By David Weidner at Marketwatch
SAN FRANCISCO (MarketWatch) — Did you hear the heads of the mortgage giants are getting a raise? Yep. They’ll be earning about six times more than they did last year.
Hey, that’s more than good enough for government work, right?
In an earlier era, this never would have happened. Say, last year, for instance.
No federal agency with any regard for politics, public perception, its own reputation or the White House’s wishes would approve a 567% pay raise for the CEOs of two of the most tarnished institutions of the financial crisis: Fannie Mae FNMA, -0.43% and Freddie Mac FMCC, -0.45%
But that’s exactly what the Federal Housing Finance Agency under Director Mel Watt approved, according to filings made Wednesday with the Securities and Exchange Commission. Fannie CEO Timothy J. Mayopoulos and Freddie’s Donald Layton would have a total target compensation of $4 million a year each, effective Wednesday. Their pay had been capped at $600,000 annually.
Forget for a minute that these government-backed mortgage giants took $180 billion in bailout funds and were guaranteed $400 billion. Consider some comparisons:
At $4 million, Layton and Mayopoulos aren’t raking it in compared with other CEOs. They’d be paid in the bottom third of the 300 highest-paid CEOs as measured by the The Wall Street Journal’s compensation survey.
But these are not exactly the private-sector companies the WSJ examines. Fannie and Freddie were established by the government to create liquidity in the mortgage market and provide home ownership to citizens. They are heavily regulated and under conservatorship by Watt’s FHFA. Watt reports to the president and Congress. Fannie and Freddie are more like Amtrak or the U.S. Postal Service than they are Bank of America Corp. BAC, -1.83%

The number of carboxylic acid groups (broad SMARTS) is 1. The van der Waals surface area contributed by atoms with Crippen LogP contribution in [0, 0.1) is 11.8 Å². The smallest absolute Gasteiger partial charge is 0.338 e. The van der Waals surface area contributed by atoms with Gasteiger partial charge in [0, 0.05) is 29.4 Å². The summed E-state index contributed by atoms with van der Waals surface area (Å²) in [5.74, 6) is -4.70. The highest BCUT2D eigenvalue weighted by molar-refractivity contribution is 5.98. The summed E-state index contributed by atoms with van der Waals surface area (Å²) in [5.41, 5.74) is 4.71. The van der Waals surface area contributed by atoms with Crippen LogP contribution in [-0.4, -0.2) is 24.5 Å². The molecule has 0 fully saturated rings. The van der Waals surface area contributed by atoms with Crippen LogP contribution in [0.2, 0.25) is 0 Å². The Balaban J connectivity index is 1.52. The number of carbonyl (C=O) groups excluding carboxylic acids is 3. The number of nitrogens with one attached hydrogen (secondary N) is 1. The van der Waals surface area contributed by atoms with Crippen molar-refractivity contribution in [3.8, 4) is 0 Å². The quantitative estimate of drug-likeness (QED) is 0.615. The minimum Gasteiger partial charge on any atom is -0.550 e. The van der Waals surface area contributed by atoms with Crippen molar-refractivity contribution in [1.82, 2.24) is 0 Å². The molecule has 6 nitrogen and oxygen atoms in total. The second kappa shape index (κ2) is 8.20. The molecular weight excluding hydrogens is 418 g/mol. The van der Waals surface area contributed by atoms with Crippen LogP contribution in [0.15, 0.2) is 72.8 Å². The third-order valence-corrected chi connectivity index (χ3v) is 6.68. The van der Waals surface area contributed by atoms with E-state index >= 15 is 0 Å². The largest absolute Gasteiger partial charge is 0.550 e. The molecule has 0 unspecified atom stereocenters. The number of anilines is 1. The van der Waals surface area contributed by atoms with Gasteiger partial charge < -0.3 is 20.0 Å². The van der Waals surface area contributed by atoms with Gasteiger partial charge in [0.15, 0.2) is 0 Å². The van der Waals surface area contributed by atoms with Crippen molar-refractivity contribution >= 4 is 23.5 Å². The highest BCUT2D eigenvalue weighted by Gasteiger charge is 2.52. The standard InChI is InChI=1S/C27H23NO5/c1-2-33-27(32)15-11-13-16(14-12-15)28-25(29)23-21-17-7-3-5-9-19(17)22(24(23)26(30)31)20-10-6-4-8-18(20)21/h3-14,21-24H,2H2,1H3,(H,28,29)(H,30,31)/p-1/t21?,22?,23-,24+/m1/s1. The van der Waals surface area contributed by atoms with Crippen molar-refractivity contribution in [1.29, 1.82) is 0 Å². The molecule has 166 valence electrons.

Even if Layton and Mayopoulos were private-sector CEOs, they would be paid more than Jeff Stevens, CEO of Western Refining Inc. WNR, -0.51% a company that produced $559 million in profit last year, and more than A.G Lafley, the CEO of Procter & Gamble PG, +0.14% Lafley made just $1.8 million in total compensation last year. His company reported an $11.6 billion profit.
Fannie reported net income of $14.2 billion last year; Freddie, $7.7 billion profit. Combined, about a third of their profits was returned to the government.
The U.S. Treasury Department, under Jack Lew, has been critical of the raises as “not appropriate.” The White House, of all places, summed up the criticism.
“These entities are different than some of the financial entities you see in the private sector,” Josh Earnest, the White House press secretary, said in May. “They benefit significantly from a backstop that is provided by the taxpayer.”
Watt and FHFA directors have defended the raises as essential to the retention of Layton and Mayopoulos. But those CEOs don’t take the risks of private-sector CEOs. Their business is guided by strict rules of how much and what types of mortgages they can buy. In the end, they’re just managers of a subsidiary to the biggest corporation of all, the U.S. government.
FHFA and Watt need to stop pretending these entities are big banks. They’re big government. And those who work in government are public servants — and should be paid that way.